Looking for an “exit strategy” from their hectic city lives, a group of four couples built a community of tiny vacation homes to live out their huge dreams in retirement.
The environmentally smart micro-housing retreat was custom-built for each of the couples, allowing them to retreat to a community populated by their besties.
Nearing retirement, four Texas couples, who have been best friends for more than 20 years, were looking for a quiet escape from their homes in Austin, where they could reconnect with nature and recharge.
When they found a ribbon of land near Llano River, a nature lover’s paradise about an hour from Austin, they knew the plot – which needed some work – would be perfect.
“When we first looked at it, it was not really that inviting,” Fred Zipp, a former editor at the Austin-American Stateman, told Garden and Gun magazine. Zipp and his wife Jodi are one of the four couples involved in the environmentally conscious project where they can all minimize their carbon footprints.
“This is a magical place, but it’s arid,” Zipp said, adding that herds of wild buffalo can be seen charging across the rough terrain. “We’re doing what we can to reserve as much water as possible for the native trees and grasses. Fortunately, they’re beautiful.”
First intending on building a shared house, the couples then learned about the exploding tiny house movement and decided that smaller, individual houses, with one communal building, would be more suitable.
And once San Antonio architect Matt Garcia drafted plans for the project, everything came together.
Working within a $40,000 budget per home, Garcia – using the tiny house movement as inspiration – designed four private 350-square-foot cabins, each including a double bed, kitchenette, and bathroom.
“We wanted a place where we could spend a ton of time together – eating and drinking and hanging out – but still have privacy and separation when people needed to get away from the gang,” said Jodi Zipp.
Taking it a step further, the roofs of the buildings collect rainwater for later use, honoring the landowner’s requirements for water conservation.
To keep the indoor space cool from the scorching Texas heat, the tiny houses are insulated with spray foam and have large roof overhangs to reduce heat gain during the day.
The houses need to look warm, not be warm.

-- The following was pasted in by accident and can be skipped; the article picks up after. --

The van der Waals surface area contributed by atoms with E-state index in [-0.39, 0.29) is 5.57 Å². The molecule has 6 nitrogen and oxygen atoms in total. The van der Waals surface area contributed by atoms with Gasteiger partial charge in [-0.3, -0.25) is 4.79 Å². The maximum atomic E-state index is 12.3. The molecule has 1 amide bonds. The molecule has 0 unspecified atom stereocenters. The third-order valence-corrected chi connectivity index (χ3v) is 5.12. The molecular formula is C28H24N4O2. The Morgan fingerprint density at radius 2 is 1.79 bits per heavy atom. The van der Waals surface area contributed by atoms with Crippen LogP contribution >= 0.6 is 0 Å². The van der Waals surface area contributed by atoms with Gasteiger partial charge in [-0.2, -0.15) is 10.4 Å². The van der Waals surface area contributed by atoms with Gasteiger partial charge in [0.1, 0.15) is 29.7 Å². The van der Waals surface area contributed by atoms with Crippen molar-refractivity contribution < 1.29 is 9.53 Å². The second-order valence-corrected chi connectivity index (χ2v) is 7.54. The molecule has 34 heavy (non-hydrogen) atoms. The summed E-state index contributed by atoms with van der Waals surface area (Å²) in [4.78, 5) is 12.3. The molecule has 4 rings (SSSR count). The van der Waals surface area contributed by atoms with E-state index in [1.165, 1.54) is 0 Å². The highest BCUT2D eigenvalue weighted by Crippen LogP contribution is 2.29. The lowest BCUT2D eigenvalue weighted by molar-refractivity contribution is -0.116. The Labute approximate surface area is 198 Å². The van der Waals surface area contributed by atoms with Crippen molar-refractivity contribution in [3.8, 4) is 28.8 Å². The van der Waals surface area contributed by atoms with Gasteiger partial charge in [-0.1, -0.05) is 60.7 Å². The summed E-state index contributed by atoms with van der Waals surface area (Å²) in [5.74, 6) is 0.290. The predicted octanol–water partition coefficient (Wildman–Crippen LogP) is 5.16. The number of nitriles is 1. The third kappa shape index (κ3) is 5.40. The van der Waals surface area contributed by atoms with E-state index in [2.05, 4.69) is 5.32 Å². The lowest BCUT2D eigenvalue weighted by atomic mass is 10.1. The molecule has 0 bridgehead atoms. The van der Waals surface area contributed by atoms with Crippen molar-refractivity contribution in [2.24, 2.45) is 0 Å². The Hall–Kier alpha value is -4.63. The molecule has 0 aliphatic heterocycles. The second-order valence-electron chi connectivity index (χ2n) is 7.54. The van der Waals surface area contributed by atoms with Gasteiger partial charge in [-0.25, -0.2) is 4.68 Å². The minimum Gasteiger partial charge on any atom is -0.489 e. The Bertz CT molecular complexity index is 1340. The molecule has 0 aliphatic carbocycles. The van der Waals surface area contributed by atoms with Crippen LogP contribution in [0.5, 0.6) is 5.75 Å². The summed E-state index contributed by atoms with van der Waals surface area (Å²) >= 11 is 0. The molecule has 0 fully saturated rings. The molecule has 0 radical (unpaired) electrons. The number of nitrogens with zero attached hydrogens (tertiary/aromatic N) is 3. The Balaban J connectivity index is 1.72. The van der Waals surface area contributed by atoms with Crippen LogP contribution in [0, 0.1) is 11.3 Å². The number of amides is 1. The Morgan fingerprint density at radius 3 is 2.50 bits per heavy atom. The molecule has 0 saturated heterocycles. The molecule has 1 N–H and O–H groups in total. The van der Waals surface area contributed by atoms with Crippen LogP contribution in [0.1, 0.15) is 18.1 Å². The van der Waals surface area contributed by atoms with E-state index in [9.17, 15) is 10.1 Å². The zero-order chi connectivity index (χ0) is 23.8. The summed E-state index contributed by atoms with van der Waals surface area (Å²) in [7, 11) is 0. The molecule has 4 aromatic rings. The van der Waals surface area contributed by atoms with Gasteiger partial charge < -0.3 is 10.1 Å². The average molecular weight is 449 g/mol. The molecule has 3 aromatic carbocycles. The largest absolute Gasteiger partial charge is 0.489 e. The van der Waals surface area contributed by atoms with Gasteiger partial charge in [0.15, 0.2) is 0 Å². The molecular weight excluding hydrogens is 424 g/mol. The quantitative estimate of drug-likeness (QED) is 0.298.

Garcia balanced out the cold metal exterior with a warm cozy design on the inside that’s lined with grained plywood.
“We just wanted something warm feeling that would offset the coolness of the metal on the outside,” Garcia said, adding that the floors are poured concrete, leaving a natural-looking gray. “It’s a high-design finish that doesn’t cost a lot of money.”
Adding to the interior warmth is the open plan layout, featuring large windows that draw natural light, also allowing the occupants unobstructed views of the river.
Garcia then created a 1,500-square-foot communal cabin, a great gathering space that features a guest bedroom, a living space, and a large kitchen for cooking, dining, and group activities. The building also has a pool!
“If anything good came out of the recession, it was people hitting reset and realizing they don’t need so much space and stuff to be happy,” Garcia said. “I love it. And I feel proud to be working with clients who have had that realization, that less is more.”
Though the eight best friends aren’t ready yet for full-time retirement, their tiny community – aptly called “Llano Exit Strategy,” or “Bestie Row” – is a great getaway. And when they’re not using the cabins, they earn extra income by renting the space to tiny house-curious vacation-goers.
“It’s like a Disney movie out here. We have hares, bobcats, deer, and all kinds of birds. As we spend more and more time here, we find more and more.”
The online community had lots to say about the story shared on Facebook about “Bestie’s Row”
One writes, “Fab idea we always said it would be a great a great idea if friends build in a close and help each other as you age even share the same carers.” A second shares, “What a way to leave them with force! I’m sure they are all just beautiful.”
While some praised the couple’s commitment to their friendships, others suggested it was a risky move.
“There goes the friendship,” while another writes, “They will stop being friends in 3 months flat.”
What a great idea to build private tiny homes in a community populated by your best friends! Would you build a micro-community to spend more time with your best friends?
Please share this story and let’s get the conversation going!
If you enjoyed reading about this tiny house mini-community, you’ll also like the story of a man who converted his garage into a tiny house for his mother-in-law!